What is a Maxillofacial Surgeon?

A dentist who has completed an oral and maxillofacial surgery residency is referred to as a maxillofacial surgeon. A residency is additional training received a dentist or medical doctor following graduation from dental or medical school. General surgery, anesthesia, and pathology are typically taught to maxillofacial surgeons. In addition to the office, the maxillofacial or oral surgeon may treat patients in surgical centers, hospitals, and outpatient settings.

Using anesthesia or intravenous sedation, the oral and maxillofacial surgeon can usually remove impacted and diseased teeth. Patients with facial injuries, such as jaw and facial bone fractures, are also treated an oral surgeon. Patients with tumors or cysts of the oral cavity and face are frequently referred to an oral surgeon. The oral surgeon can also treat abnormal pathology and infection of the mouth, salivary glands, and jaw.

Patients who are having cosmetic or reconstructive surgery are frequently seen a maxillofacial surgeon. Cleft palate, also known as hair lip, is a common problem that an oral surgeon can help with. This is a condition that can be detected at birth and treated to prevent lip and facial abnormalities. Cleft palate causes the patient’s upper lip to split and can affect the quality and tone of their speech.

Not only must maxillofacial surgeons complete an oral surgery residency, but they must also pass a rigorous application and medical examination. Applicants are usually required to show proof of their training and educational qualifications. Applicants must also provide documentation of their experience in all aspects of maxillofacial surgery. Obtaining a letter of recommendation from a board certified oral surgeon attesting to the applicant’s character is also a common requirement for surgeons.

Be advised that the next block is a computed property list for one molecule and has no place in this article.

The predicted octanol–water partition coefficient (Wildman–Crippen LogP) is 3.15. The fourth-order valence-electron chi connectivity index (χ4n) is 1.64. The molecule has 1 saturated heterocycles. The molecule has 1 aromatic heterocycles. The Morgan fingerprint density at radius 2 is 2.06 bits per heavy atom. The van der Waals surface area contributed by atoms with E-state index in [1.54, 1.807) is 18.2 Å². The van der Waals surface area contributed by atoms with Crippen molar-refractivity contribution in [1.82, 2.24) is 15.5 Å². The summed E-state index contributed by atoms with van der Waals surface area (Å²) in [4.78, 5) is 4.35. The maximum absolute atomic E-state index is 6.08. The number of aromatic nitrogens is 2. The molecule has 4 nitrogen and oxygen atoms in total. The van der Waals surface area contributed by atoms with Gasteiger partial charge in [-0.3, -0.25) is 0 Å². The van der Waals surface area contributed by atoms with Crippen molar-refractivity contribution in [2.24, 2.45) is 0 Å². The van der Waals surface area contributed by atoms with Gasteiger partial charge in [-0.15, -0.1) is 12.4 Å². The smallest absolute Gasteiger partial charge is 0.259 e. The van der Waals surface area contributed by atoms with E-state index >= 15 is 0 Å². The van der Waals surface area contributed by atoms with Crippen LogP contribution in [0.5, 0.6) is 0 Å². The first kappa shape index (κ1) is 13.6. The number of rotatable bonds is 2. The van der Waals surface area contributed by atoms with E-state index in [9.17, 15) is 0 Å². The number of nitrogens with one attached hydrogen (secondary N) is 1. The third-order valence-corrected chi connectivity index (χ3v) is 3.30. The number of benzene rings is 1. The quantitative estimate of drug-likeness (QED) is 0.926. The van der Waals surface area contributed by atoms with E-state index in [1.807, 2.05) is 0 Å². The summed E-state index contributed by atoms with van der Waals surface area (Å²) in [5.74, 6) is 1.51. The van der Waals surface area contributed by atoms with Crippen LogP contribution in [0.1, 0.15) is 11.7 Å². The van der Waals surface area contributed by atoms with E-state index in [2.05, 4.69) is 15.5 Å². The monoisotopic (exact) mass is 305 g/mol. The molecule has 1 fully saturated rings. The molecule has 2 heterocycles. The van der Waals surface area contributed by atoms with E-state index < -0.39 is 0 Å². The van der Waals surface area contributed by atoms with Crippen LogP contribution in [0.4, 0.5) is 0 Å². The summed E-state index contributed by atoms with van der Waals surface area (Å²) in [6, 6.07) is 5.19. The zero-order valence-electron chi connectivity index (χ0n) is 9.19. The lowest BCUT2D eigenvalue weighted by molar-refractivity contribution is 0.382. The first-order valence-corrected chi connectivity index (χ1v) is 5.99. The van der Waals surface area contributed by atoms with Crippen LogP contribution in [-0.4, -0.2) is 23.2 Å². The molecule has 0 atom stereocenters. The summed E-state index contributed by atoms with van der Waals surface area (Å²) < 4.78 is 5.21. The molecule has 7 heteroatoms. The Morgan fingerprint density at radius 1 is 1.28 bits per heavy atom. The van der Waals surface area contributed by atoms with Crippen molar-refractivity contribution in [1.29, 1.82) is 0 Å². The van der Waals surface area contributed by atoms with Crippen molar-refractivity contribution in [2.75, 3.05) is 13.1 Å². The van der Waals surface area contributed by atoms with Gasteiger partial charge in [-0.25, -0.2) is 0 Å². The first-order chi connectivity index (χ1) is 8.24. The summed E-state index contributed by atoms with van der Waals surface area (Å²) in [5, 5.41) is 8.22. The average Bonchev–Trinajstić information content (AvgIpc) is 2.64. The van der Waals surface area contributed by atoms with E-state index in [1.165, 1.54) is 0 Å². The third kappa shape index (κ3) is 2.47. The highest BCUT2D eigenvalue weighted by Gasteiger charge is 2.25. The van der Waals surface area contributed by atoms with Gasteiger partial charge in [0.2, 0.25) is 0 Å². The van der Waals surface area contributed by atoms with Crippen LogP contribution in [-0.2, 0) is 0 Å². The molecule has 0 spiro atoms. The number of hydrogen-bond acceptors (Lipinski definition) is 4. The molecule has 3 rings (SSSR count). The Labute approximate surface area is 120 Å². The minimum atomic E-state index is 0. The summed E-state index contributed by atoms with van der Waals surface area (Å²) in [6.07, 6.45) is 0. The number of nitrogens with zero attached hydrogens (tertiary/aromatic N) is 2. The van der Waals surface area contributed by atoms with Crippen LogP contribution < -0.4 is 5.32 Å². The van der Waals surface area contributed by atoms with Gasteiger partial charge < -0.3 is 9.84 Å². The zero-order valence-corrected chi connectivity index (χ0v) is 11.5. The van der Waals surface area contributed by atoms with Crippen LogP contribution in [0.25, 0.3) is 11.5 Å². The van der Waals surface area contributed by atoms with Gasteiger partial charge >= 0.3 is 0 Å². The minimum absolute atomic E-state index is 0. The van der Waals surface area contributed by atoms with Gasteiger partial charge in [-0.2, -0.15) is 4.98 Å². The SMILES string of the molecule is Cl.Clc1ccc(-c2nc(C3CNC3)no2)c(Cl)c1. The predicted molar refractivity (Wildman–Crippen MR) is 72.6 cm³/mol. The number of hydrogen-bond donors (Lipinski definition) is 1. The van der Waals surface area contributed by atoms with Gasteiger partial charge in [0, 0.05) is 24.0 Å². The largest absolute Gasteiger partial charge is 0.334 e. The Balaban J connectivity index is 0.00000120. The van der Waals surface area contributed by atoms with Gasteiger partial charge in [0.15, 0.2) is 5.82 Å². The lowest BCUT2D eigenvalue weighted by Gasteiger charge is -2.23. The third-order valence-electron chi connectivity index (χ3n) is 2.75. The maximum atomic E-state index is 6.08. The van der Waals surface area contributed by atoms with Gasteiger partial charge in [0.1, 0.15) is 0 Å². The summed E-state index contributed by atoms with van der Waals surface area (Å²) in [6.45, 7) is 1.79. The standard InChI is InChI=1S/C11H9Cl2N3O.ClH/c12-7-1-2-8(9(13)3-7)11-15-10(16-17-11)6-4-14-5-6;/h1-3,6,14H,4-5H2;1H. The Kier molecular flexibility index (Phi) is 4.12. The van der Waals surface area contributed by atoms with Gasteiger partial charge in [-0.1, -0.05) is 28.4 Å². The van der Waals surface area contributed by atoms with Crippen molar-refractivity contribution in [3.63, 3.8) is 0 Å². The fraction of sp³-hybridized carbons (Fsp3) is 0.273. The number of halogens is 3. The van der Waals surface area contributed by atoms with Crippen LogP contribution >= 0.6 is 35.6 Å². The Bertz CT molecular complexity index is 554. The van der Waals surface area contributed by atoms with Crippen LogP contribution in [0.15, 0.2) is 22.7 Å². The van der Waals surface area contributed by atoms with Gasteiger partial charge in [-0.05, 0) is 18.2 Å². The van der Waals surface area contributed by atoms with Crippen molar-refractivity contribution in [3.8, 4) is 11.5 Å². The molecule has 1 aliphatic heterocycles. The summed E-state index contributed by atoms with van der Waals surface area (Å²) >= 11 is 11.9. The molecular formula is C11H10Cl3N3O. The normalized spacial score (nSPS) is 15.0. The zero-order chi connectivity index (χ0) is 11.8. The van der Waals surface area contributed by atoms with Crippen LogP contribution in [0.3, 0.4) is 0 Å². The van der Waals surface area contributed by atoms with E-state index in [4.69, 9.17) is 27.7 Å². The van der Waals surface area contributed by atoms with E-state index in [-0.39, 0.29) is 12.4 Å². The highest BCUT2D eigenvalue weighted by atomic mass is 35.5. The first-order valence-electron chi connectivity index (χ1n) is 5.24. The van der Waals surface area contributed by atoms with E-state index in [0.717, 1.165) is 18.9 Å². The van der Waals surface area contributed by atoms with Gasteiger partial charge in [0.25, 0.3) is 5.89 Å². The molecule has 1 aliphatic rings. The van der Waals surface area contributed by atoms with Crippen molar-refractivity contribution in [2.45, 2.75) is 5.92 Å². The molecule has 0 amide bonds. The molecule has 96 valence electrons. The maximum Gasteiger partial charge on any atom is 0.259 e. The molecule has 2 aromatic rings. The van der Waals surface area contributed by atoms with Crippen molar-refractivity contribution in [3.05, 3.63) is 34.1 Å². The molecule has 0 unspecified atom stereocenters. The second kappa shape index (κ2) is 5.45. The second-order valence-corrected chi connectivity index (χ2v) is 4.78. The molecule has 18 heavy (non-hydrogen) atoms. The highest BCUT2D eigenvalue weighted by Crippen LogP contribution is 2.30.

Maxillofacial surgeons are also highly skilled in the diagnosis and treatment of painful facial conditions like temporomandibular joint disease and related disorders. TMJ, or temporomandibular joint disorder, causes severe and persistent jaw pain. The oral surgeon, in collaboration with an orthodontist, can frequently realign or reconstruct the jaw to improve bite and appearance.

In the field of oral surgery, staying current through continuing education is critical. Oral surgery techniques and procedures are constantly evolving, and staying up to date on the latest developments allows an oral surgeon to remain committed to his profession. Seminars, credited courses, and lectures are common ways to obtain continuing education. Senior oral surgeons are frequently called upon to educate and mentor resident maxillofacial surgeons in training.